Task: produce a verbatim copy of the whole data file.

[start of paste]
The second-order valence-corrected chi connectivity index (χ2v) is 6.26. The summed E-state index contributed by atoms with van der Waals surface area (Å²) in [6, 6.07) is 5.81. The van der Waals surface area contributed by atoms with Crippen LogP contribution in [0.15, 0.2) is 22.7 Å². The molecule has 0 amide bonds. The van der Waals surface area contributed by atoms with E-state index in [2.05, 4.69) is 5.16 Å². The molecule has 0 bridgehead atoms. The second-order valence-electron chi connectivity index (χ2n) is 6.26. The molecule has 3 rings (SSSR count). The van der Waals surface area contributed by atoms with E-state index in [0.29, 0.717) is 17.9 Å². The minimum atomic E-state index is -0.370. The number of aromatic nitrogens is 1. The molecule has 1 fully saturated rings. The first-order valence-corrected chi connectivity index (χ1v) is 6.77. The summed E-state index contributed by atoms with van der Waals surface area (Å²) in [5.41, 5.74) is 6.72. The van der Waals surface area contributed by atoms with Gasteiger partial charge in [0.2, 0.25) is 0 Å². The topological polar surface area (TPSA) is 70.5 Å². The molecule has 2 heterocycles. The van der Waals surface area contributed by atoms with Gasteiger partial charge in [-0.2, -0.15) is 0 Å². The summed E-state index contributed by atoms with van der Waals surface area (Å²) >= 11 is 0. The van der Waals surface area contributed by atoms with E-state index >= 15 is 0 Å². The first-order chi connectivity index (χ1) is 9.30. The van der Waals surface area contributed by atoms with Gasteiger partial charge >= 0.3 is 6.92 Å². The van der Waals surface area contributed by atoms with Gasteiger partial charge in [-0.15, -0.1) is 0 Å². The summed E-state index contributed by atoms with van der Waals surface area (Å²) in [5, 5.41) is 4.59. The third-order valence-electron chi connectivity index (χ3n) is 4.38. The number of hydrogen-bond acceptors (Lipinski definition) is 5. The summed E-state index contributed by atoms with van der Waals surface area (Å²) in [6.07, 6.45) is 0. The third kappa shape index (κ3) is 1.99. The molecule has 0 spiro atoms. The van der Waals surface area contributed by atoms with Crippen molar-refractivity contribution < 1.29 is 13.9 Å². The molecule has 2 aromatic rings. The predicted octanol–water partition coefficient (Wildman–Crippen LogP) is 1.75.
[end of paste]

The second-order valence-corrected chi connectivity index (χ2v) is 6.26. The summed E-state index contributed by atoms with van der Waals surface area (Å²) in [6, 6.07) is 5.81. The van der Waals surface area contributed by atoms with Crippen LogP contribution in [0.15, 0.2) is 22.7 Å². The molecule has 0 amide bonds. The van der Waals surface area contributed by atoms with E-state index in [2.05, 4.69) is 5.16 Å². The molecule has 0 bridgehead atoms. The second-order valence-electron chi connectivity index (χ2n) is 6.26. The molecule has 3 rings (SSSR count). The van der Waals surface area contributed by atoms with E-state index in [0.29, 0.717) is 17.9 Å². The minimum atomic E-state index is -0.370. The number of aromatic nitrogens is 1. The molecule has 1 fully saturated rings. The first-order valence-corrected chi connectivity index (χ1v) is 6.77. The summed E-state index contributed by atoms with van der Waals surface area (Å²) in [5.41, 5.74) is 6.72. The van der Waals surface area contributed by atoms with Gasteiger partial charge in [0.2, 0.25) is 0 Å². The topological polar surface area (TPSA) is 70.5 Å². The molecule has 2 heterocycles. The van der Waals surface area contributed by atoms with Gasteiger partial charge in [-0.2, -0.15) is 0 Å². The summed E-state index contributed by atoms with van der Waals surface area (Å²) >= 11 is 0. The van der Waals surface area contributed by atoms with E-state index >= 15 is 0 Å². The first-order chi connectivity index (χ1) is 9.30. The van der Waals surface area contributed by atoms with Gasteiger partial charge >= 0.3 is 6.92 Å². The van der Waals surface area contributed by atoms with Gasteiger partial charge in [-0.15, -0.1) is 0 Å². The summed E-state index contributed by atoms with van der Waals surface area (Å²) in [5, 5.41) is 4.59. The third-order valence-electron chi connectivity index (χ3n) is 4.38. The number of hydrogen-bond acceptors (Lipinski definition) is 5. The summed E-state index contributed by atoms with van der Waals surface area (Å²) in [6.07, 6.45) is 0. The third kappa shape index (κ3) is 1.99. The molecule has 0 spiro atoms. The van der Waals surface area contributed by atoms with Crippen molar-refractivity contribution < 1.29 is 13.9 Å². The molecule has 2 aromatic rings. The predicted octanol–water partition coefficient (Wildman–Crippen LogP) is 1.75.